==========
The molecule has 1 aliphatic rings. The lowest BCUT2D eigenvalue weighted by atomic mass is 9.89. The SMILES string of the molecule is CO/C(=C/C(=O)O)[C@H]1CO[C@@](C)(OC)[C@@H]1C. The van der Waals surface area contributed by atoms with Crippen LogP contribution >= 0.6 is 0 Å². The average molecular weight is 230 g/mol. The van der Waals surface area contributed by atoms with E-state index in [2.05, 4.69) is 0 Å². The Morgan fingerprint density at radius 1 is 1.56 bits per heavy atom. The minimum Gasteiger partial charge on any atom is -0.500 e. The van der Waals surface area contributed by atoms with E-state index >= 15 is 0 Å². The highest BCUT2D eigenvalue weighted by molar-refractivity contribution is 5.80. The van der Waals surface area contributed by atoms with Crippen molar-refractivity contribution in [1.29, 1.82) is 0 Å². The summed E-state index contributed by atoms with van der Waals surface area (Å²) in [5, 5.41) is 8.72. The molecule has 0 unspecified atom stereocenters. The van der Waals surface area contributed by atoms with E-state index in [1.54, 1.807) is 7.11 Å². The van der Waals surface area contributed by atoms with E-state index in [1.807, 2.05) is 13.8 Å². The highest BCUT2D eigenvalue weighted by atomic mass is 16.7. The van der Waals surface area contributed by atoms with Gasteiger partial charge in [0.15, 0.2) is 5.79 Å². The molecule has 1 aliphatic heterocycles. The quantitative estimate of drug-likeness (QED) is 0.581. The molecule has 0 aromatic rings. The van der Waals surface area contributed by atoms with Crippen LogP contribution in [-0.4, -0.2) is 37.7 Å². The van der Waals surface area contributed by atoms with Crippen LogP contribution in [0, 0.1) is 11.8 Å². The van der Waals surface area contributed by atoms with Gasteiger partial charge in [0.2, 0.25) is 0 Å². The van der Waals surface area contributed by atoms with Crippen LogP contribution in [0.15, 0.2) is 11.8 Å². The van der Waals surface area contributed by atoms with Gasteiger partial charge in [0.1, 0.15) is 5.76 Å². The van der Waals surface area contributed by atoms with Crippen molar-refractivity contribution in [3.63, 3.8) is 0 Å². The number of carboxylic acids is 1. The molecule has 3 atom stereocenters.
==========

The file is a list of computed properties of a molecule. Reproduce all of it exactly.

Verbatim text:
The molecule has 1 aliphatic rings. The lowest BCUT2D eigenvalue weighted by atomic mass is 9.89. The SMILES string of the molecule is CO/C(=C/C(=O)O)[C@H]1CO[C@@](C)(OC)[C@@H]1C. The van der Waals surface area contributed by atoms with Crippen LogP contribution >= 0.6 is 0 Å². The average molecular weight is 230 g/mol. The van der Waals surface area contributed by atoms with E-state index in [2.05, 4.69) is 0 Å². The Morgan fingerprint density at radius 1 is 1.56 bits per heavy atom. The minimum Gasteiger partial charge on any atom is -0.500 e. The van der Waals surface area contributed by atoms with E-state index >= 15 is 0 Å². The highest BCUT2D eigenvalue weighted by molar-refractivity contribution is 5.80. The van der Waals surface area contributed by atoms with Crippen molar-refractivity contribution in [1.29, 1.82) is 0 Å². The summed E-state index contributed by atoms with van der Waals surface area (Å²) in [5, 5.41) is 8.72. The molecule has 0 unspecified atom stereocenters. The van der Waals surface area contributed by atoms with E-state index in [1.54, 1.807) is 7.11 Å². The van der Waals surface area contributed by atoms with E-state index in [1.807, 2.05) is 13.8 Å². The highest BCUT2D eigenvalue weighted by atomic mass is 16.7. The van der Waals surface area contributed by atoms with Gasteiger partial charge in [0.15, 0.2) is 5.79 Å². The molecule has 1 aliphatic heterocycles. The quantitative estimate of drug-likeness (QED) is 0.581. The molecule has 0 aromatic rings. The van der Waals surface area contributed by atoms with Crippen LogP contribution in [-0.4, -0.2) is 37.7 Å². The van der Waals surface area contributed by atoms with Crippen LogP contribution in [0, 0.1) is 11.8 Å². The van der Waals surface area contributed by atoms with Gasteiger partial charge in [0.2, 0.25) is 0 Å². The van der Waals surface area contributed by atoms with Crippen LogP contribution in [0.15, 0.2) is 11.8 Å². The van der Waals surface area contributed by atoms with Gasteiger partial charge in [0.1, 0.15) is 5.76 Å². The van der Waals surface area contributed by atoms with Crippen molar-refractivity contribution in [3.63, 3.8) is 0 Å². The number of carboxylic acids is 1. The molecule has 3 atom stereocenters.